Yale University related articles

Three Black Academics Awarded MacArthur Foundation Fellowships

Three Black Academics Awarded MacArthur Foundation Fellowships

Of this year’s 23 MacArthur Fellows, four are African Americans and three have current ties to the academic world.

Dining Hall at Yale's Calhoun Residential College Named for an African American

Dining Hall at Yale’s Calhoun Residential College Named for an African American

The dining hall at Calhoun Residential College will be renamed to honor Roosevelt L. Thompson. A resident of Calhoun college, Thompson was killed in an automobile accident during his senior year at Yale, after he had been selected as a Rhodes Scholar.

Yale Worker Breaks Stained Glass Window That Depicted Slaves

Yale Worker Breaks Stained Glass Window That Depicted Slaves

A dishwasher at the Calhoun residential college at Yale University, used a broom handle to punch out a stained glass window that depicted slaves carrying cotton. Yale later said that the windows depicting scenes from the life of slavery defender John C. Calhoun would be removed.

JoAnne Epps Named Provost at Temple University in Philadelphia

JoAnne Epps Named Provost at Temple University in Philadelphia

Professor Epps joined the Temple faculty in 1985. She was named associate dean of academic affairs at the law school in 1989. She was promoted to full professor in 1994. Since 2008, she has served as dean of the university’s Beasley School of Law.

In Memoriam: Austin Chesterfield Clarke, 1934-2016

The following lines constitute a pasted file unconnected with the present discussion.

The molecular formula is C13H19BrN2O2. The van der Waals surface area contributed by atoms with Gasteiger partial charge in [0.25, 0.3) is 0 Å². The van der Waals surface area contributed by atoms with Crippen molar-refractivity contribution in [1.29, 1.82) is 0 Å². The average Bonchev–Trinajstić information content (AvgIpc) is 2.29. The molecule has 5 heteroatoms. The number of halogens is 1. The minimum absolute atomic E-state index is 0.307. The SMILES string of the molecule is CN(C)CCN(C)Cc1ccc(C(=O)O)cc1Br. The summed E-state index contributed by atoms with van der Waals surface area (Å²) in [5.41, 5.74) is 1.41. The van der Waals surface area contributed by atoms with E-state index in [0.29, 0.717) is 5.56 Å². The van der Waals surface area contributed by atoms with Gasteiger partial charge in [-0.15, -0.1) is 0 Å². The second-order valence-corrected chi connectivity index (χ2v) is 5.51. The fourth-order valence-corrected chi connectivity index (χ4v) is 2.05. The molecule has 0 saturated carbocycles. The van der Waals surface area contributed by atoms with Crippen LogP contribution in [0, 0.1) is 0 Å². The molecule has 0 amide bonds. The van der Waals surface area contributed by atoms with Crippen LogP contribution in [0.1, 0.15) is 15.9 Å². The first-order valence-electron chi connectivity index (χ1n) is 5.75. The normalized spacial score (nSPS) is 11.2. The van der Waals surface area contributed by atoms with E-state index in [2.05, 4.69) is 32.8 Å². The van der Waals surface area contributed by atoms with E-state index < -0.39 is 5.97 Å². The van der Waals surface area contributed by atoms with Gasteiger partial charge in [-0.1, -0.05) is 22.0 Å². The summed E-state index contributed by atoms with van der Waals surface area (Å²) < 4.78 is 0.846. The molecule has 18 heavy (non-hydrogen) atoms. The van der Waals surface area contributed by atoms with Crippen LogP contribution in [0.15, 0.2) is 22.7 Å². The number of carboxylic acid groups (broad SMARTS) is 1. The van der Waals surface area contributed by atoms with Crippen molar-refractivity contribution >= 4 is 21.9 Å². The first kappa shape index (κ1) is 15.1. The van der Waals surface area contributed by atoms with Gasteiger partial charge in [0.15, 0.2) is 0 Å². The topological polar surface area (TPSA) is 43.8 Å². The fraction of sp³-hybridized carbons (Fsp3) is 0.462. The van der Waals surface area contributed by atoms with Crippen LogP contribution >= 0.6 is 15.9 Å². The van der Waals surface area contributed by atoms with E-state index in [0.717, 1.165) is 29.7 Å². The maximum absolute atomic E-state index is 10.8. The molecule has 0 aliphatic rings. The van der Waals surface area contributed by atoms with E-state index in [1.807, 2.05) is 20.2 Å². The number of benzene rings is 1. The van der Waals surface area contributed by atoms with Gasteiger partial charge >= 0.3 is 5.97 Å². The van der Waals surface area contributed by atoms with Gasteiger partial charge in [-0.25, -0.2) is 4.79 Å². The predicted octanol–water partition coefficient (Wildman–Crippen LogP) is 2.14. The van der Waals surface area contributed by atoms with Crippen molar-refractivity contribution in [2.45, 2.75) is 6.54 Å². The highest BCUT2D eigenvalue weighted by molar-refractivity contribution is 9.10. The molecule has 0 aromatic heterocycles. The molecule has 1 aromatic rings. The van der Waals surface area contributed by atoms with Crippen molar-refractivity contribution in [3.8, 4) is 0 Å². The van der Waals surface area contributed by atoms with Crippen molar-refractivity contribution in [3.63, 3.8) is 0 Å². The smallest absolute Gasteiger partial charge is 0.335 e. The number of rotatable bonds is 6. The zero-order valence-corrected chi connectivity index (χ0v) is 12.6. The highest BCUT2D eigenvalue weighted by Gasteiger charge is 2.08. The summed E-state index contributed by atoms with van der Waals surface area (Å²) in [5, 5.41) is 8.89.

In Memoriam: Austin Chesterfield Clarke, 1934-2016

Clarke was a native of Barbados. He came to Canada in 1955 to study at the University of Toronto. The author of 11 novels, he taught at Yale University, Duke University, and the University of Texas.

New Yale Award Program for High School Students Honors Ebenezer Bassett

New Yale Award Program for High School Students Honors Ebenezer Bassett

Ebenezer Bassett was the first African American student to enroll at the Connecticut Normal School, which is now Central Connecticut State University. He taught at what is now Cheyney University and later became the first African American to serve as a diplomat for the United States.

University of Chicago Historian Thomas Holt Elected to the American Philosophical Society

University of Chicago Historian Thomas Holt Elected to the American Philosophical Society

Thomas C. Holt is the James Westfall Thompson Distinguished Service Professor of American and African American History at the University of Chicago. Other African Americans elected members of the society are Roger W. Ferguson of TIAA-CREF and Risa J. Lavizzo-Mourney of the Robert Wood Johnson Foundation.

Three Black Scholars Making News

Three Black Scholars Making News

Duane Lee Holland Jr. has been hired as the first hip-hop dance faculty member at the Boston Conservatory. Sydney Freeman Jr. of the University of Idaho is named a certified online instructor and Emily Greenwood was named chair of the department of classics at Yale University.

Black Americans in the 2016 Class of Truman Scholars

Black Americans in the 2016 Class of Truman Scholars

This year, 54 Truman scholars were selected from 775 candidates nominated by 305 colleges and universities. Of this year’s 54 Truman Scholars, it appears that nine, or 16.7 percent, are Black Americans.